The real money lies in mandatory spending. Mandatory spending covers the major entitlement programs: Medicare, Medicaid, and Social Security. This spending accounts for roughly three-fifths of all federal outlays. As well, the Obama health care regime introduces a new entitlement program. It also expands Medicaid and other welfare programs.

A larger proportion of the U.S. population will soon attain retirement age, becoming beneficiaries of the major entitlement programs Medicare and Social Security. The fiscal impact of this shift will be sizeable. The Congressional Budget Office says, “Altogether, the aging of the population and the rising cost of health care would cause spending on the major mandatory health care programs and Social Security to grow from roughly 10 percent of GDP today to about 15 percent of GDP 25 years from now.”4

These programs provide an uncapped, defined benefit. Social Security and Medicare require certain conditions to qualify for benefits, such as working 40 quarters and paying the payroll deduction over that period. By contrast, Medicaid and the Children’s Health Insurance Program (effectively an entitlement program) are welfare programs. Any credible approach to gaining control of America’s fiscal house must include addressing all entitlement programs.

Immigration and Entitlements

Mass immigration will inevitably affect entitlement spending as immigration continues at historically high rates and as more and more entitlement-eligible immigrants age. Immigration of foreigners already elderly upon their arrival poses less of a burden on entitlement spending because of restrictions on their collecting benefits. While Medicaid and Supplemental Security Income restrict access for elderly immigrant arrivals, immigrants who come much younger and satisfy requirements to qualify for benefits will continue to represent a larger and larger share of entitlement beneficiary populations.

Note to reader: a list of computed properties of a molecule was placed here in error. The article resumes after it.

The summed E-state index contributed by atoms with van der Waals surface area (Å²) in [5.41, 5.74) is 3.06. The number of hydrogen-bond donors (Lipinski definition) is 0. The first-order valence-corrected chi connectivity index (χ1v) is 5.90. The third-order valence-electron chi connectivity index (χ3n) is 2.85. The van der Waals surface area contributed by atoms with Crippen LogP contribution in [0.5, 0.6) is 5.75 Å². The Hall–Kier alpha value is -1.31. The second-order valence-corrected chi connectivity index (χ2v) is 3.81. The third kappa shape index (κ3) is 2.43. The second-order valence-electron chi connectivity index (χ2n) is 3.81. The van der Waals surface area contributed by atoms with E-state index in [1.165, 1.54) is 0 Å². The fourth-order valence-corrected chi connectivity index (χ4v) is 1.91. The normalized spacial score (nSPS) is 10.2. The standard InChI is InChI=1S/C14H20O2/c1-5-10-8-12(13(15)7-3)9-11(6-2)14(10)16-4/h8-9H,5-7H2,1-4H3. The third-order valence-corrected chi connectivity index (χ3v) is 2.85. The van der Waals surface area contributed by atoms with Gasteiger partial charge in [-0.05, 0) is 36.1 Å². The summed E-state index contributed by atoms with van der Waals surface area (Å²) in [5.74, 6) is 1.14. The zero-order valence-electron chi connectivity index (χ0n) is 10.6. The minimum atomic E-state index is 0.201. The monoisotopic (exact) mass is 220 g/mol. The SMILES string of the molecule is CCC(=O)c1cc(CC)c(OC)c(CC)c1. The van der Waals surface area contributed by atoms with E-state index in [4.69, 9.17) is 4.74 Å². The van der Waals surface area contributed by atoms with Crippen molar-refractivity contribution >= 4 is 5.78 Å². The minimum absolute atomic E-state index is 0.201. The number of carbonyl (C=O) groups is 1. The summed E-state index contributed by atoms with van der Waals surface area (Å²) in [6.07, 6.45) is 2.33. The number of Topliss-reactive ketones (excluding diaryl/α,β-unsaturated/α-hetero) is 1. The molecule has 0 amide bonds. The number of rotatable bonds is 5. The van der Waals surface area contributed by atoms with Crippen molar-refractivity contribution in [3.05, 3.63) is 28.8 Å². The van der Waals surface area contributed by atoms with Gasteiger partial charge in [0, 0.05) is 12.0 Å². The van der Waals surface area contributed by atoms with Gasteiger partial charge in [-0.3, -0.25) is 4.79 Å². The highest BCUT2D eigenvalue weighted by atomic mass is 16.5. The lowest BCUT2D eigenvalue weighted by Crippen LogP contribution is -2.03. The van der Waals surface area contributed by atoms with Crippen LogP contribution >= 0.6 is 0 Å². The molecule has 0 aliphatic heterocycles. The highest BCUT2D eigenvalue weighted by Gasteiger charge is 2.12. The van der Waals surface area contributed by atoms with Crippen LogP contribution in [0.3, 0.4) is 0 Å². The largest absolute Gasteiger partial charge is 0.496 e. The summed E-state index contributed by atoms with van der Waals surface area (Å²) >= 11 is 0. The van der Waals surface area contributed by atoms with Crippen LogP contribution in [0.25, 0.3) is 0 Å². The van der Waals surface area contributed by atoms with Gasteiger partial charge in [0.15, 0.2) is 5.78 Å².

This presents a challenge to the financial integrity of the Medicare and Social Security programs. Given that immigrants now possess lower skills than natives and their earnings average substantially less than natives’, those immigrants who qualify for entitlement programs could collect more in benefits than they paid into those programs through taxes. With the Baby Boom cadre entering retirement over the next 20 years, federal health programs will already be weakened financially. Significant immigration now by disproportionately lower earners will impose fiscal challenges to entitlement programs 20 years and more hence.

The 65-and-older immigrant population has risen markedly since 1990. It has grown from 2.7 million to 4.3 million.5 The over-65 population comprised by immigrants stood at 8.6 percent in 1990; by 2007, the immigrant share was 11.5 percent.6 That population segment is projected to expand from four million to 16 million by mid-century. Fully 82 percent of the estimated U.S. population increase, from 296 million in 2005 to 438 million in 2050, is attributed to immigration; that is, 117 million of the 134 million new U.S. residents by mid-century will be immigrants and their children.7

What this means for federal entitlement obligations may be illustrated with nursing home usage. Medicaid spends most of its long-term care dollars on nursing home care. Home- and community-based services, which are less costly, have increased in Medicaid, but nursing home stays remain dominant. The number of people in nursing homes fell overall by 6 percent from 1999 to 2008. This occurred because of a drop in white nursing home patients. Yet Hispanic patients in these facilities rose almost 55 percent while Asians in nursing homes increased 54 percent during the same period.8 Minority nursing home residents tend to rely on Medicaid to finance their stay. This despite limitations on elderly foreign-born participation in Medicare, Medicaid, and other entitlement programs.